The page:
The concept of being “experimentalist” may be more easily understood as working versus playing. Looking at some of the most successful people in the world of art, science and business, there is one thing that stands out: When people are really inspired by what they are doing, it’s almost impossible to tell the difference between when they are working or playing. This was the case between the architect Louis Kahn and the scientist Jonas Salk. While they spoke different professional languages, the one word observed they had in common was play. May you be one of those people where the world can’t tell if you are at work or at play.

Eager to see conference videos and learn more about the speakers? Visit the ANFA site here!

Footnotes

1. Cattaneo et.al. 2014
2.Bermudez, J PhD, Chatterjee, A. PhD, Magsamen, S. Connor, E PhD. NeuroAesthetics Initiative at Johns Hopkins Brian Science Institute.
3. Fich, LB PhD, 2016. Can the design of space alter stress responses?
4. Knoll, M. PhD, 2016. Environmental factors related to perceived stress in open public spaces.
5. Attributed to Jeff Koons by Eric Kandel. Jeff Koons, Artist-In-Residence, Columbia University, Department of Neurology.

Gray Space: Ross Cole Interview in Real Estate Weekly

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Following the successful CoreNet panel Working in Gray Space, Holly Dutton of Real Estate Weekly interviewed BAM Principal Ross Cole about his insights on how Gray Space is transforming the future of office real estate.

Read the article at Real Estate Weekly.

BAM + CoreNet: Working in Gray Space

BAM Principal Ross Cole moderated an engaging panel exploring how real estate strategies are impacted by Gray Space trends. Gray Space is non-traditional ways people work in unconventional places. The panel was held on August 3rd in collaboration with the CoreNet Technology Committee.

Ross was joined on the panel by Robert Balder, Executive Director at Cornell University, Gonzalo Cruz, an urban designer, and Eric Stride, a security technologist. The CoreNet panel yielded helpful takeaways on the transition to Gray Space work and how this will affect the future office.

  1. Quest to spur industry disruption.  Companies are taking space in shared offices specifically to encourage “speed to innovation” that comes from combining a diversity of people. The blending of varied departments is shown to result in faster industry game-changers than the silo world of working.  To encourage this frictionless collaboration, Cornell University intentionally commissioned a building to house multiple specialties. In past years, academic programs were more likely to be found in separate buildings.
  2. Hardware is becoming worthless. Technological advancements mean the work is no longer about the hardware.  Instead of relying on a computer or phone, many see the future in virtual desktops. The virtual desktop contains all an employee’s files and can be called up on any device, anywhere. It’s more secure than storing data on a mobile device and improves working agility. Today, workers are asking for USB charging stations in parks and meeting places. Instead of carrying laptops or USB drives, gathering spaces of the future may build devices directly into the environment. This will allow people to have screens to work on whether they meet in a bar, a Starbucks, or even a park.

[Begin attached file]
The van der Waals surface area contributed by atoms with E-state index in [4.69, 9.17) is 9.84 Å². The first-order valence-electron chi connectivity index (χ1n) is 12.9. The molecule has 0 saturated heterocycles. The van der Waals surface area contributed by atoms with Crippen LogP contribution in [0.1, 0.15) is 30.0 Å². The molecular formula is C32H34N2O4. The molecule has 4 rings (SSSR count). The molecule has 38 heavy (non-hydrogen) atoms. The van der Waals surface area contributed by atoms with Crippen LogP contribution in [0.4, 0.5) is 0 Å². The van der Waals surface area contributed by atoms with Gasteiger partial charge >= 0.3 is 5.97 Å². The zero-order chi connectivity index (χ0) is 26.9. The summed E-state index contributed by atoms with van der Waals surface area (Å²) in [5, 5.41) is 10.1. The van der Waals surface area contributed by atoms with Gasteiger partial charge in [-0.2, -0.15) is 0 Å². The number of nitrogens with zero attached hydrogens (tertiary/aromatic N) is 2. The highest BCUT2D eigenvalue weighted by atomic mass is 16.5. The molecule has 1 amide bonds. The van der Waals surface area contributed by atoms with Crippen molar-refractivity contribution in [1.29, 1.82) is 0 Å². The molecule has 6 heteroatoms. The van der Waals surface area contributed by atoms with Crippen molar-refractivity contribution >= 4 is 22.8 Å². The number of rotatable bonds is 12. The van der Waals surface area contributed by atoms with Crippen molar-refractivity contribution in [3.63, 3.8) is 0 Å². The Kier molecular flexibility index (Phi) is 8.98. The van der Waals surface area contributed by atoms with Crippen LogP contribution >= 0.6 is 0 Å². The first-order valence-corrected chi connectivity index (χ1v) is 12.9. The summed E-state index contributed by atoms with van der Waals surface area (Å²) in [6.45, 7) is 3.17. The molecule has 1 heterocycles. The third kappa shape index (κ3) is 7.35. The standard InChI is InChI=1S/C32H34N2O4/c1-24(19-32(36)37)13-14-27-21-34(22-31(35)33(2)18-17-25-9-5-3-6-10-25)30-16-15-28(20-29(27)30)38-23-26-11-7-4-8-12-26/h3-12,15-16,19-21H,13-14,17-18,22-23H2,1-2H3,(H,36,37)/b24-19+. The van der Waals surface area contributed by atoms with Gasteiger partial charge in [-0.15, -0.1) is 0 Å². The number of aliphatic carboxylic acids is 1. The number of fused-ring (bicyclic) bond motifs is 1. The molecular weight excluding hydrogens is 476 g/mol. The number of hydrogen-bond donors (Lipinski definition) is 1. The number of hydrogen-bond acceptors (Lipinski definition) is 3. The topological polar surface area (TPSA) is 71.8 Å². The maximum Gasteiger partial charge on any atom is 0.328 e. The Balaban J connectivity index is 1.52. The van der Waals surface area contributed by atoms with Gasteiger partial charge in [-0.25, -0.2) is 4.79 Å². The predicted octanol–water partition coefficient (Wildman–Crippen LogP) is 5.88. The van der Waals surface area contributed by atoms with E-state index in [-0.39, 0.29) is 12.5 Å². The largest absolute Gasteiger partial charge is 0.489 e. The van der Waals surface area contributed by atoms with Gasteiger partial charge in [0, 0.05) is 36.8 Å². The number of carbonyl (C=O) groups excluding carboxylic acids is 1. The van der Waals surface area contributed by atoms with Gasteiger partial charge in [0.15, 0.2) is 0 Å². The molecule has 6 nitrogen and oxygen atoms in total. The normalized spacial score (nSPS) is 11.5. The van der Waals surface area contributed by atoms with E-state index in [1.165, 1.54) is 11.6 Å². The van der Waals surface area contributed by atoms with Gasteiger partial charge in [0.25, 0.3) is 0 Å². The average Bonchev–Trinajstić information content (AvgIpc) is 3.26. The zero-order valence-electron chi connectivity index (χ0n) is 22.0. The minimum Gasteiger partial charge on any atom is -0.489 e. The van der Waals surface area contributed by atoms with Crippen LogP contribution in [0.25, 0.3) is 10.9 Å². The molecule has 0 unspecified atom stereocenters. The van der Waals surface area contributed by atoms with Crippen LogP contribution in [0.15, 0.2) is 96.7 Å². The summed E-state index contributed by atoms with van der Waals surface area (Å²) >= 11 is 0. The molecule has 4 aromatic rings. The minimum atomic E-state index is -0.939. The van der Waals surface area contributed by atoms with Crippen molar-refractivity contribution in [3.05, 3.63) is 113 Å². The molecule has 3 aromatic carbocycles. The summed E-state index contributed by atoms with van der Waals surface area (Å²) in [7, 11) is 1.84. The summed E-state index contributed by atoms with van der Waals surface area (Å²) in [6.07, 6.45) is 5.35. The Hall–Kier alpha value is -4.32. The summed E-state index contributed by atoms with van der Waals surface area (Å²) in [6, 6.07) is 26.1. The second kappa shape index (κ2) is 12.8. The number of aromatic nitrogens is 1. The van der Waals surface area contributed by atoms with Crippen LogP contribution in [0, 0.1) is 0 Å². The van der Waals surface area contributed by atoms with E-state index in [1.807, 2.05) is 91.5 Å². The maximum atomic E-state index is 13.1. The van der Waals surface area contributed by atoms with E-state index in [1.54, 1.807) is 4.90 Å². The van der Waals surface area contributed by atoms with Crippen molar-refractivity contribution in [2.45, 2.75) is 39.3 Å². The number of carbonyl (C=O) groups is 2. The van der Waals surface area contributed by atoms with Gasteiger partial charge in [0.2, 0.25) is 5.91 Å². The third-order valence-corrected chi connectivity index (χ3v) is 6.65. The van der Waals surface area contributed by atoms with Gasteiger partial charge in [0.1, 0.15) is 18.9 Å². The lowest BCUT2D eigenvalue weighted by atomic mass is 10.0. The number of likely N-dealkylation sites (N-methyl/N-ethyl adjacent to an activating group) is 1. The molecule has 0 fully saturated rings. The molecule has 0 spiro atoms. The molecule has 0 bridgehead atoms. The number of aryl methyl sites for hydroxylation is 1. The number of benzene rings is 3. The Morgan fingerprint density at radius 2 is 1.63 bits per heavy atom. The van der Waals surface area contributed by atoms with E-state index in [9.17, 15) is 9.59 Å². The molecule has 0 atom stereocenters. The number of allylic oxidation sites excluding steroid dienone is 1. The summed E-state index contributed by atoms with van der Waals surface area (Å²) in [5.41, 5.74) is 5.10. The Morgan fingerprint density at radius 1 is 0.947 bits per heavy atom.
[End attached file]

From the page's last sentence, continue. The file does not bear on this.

3. Hacking using old technology – eyes and ears.  While the value of the hardware is becoming less important, the sharing of information in public environments is becoming more common and therefore more of a security concern.   Sharing information in Gray Spaces means the information could be taken, creating issues for the companies. Stolen information could result in a variety of problems, including insider trading that lands a company in trouble with the SEC. The public sharing could also cause the theft of intellectual property, impacting the pipeline of an R&D organization.  We haven’t been trained to be conscious of hacking; we just keep clicking “yes” to get WiFi access without ever really considering the implication.  Attention needs to turn to protocols to remind workers to remain aware of their surroundings and use their eyes and ears to be vigilant of the security compromises that may arise when working in Gray Spaces.

BAM: Bioscience Innovation through Warehouse Transformation

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What makes for a successful design of a life science facility?

The Urban Land Institute Los Angeles and the LA Bioscience Hub arranged a panel of experts to discuss the forces shaping architectural design of the fast paced, dynamic field of life science research.  Brian Spence, founding principal at BAM Architecture Studio, served as the sole architectural voice on the panel.

Brian used a case study model to articulate how to take advantage of recent biotech design trends.  He first identified the design trends.  Then, he presented one real world design solution to the R&D community in LA’s flourishing BioScience Corridor.

Three Trends affecting design of Life Science Facilities

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Brian Spence Joins Panel of Life Science Facilities Experts

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Brian Spence, founding principal at BAM, has been invited to be an expert panelist on life science facilities by Urban Land Institute (ULI) Los Angeles and the LA Bioscience Hub. The event will focus on the opportunities and hurdles associated with designing for the biosciences.

Join Brian and the other industry leaders as they bring these topics to life through a case study and site tour at the La Kretz Innovation Campus, a hallmark building in clean technology development.

When:
March 29, 2016
5:30 – 8:30pm

Where:
La Kretz Innovation Campus
LA Cleantech Incubator (LACI)
525 South Hewitt Street
Los Angeles, 90013 

Register for this event at ULI Los Angeles.